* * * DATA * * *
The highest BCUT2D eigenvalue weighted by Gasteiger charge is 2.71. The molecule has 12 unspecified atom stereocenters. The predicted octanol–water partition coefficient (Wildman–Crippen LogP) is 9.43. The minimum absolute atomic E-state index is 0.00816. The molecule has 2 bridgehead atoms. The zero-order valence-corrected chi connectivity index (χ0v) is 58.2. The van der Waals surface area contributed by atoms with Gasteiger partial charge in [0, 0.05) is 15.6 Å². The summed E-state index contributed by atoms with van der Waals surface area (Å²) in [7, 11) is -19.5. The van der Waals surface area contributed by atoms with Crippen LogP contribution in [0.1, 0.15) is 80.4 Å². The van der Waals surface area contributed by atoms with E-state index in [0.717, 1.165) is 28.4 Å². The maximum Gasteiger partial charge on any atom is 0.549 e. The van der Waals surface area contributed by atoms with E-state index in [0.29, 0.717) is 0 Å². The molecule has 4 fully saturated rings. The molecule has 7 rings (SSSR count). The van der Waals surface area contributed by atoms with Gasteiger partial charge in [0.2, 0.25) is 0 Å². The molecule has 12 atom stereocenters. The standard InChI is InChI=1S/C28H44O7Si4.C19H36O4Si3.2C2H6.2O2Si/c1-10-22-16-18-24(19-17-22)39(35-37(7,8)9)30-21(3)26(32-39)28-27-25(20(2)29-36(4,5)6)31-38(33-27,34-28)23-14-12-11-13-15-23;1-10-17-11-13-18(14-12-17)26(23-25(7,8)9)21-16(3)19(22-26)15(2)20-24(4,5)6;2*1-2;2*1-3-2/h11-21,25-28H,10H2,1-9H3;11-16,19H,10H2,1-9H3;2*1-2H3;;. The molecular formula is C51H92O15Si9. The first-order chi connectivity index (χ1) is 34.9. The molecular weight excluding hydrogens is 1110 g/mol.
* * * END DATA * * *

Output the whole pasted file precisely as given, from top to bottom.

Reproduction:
The highest BCUT2D eigenvalue weighted by Gasteiger charge is 2.71. The molecule has 12 unspecified atom stereocenters. The predicted octanol–water partition coefficient (Wildman–Crippen LogP) is 9.43. The minimum absolute atomic E-state index is 0.00816. The molecule has 2 bridgehead atoms. The zero-order valence-corrected chi connectivity index (χ0v) is 58.2. The van der Waals surface area contributed by atoms with Gasteiger partial charge in [0, 0.05) is 15.6 Å². The summed E-state index contributed by atoms with van der Waals surface area (Å²) in [7, 11) is -19.5. The van der Waals surface area contributed by atoms with Crippen LogP contribution in [0.1, 0.15) is 80.4 Å². The van der Waals surface area contributed by atoms with E-state index in [0.717, 1.165) is 28.4 Å². The maximum Gasteiger partial charge on any atom is 0.549 e. The van der Waals surface area contributed by atoms with E-state index in [0.29, 0.717) is 0 Å². The molecule has 4 fully saturated rings. The molecule has 7 rings (SSSR count). The van der Waals surface area contributed by atoms with Gasteiger partial charge in [0.2, 0.25) is 0 Å². The molecule has 12 atom stereocenters. The standard InChI is InChI=1S/C28H44O7Si4.C19H36O4Si3.2C2H6.2O2Si/c1-10-22-16-18-24(19-17-22)39(35-37(7,8)9)30-21(3)26(32-39)28-27-25(20(2)29-36(4,5)6)31-38(33-27,34-28)23-14-12-11-13-15-23;1-10-17-11-13-18(14-12-17)26(23-25(7,8)9)21-16(3)19(22-26)15(2)20-24(4,5)6;2*1-2;2*1-3-2/h11-21,25-28H,10H2,1-9H3;11-16,19H,10H2,1-9H3;2*1-2H3;;. The molecular formula is C51H92O15Si9. The first-order chi connectivity index (χ1) is 34.9. The molecular weight excluding hydrogens is 1110 g/mol.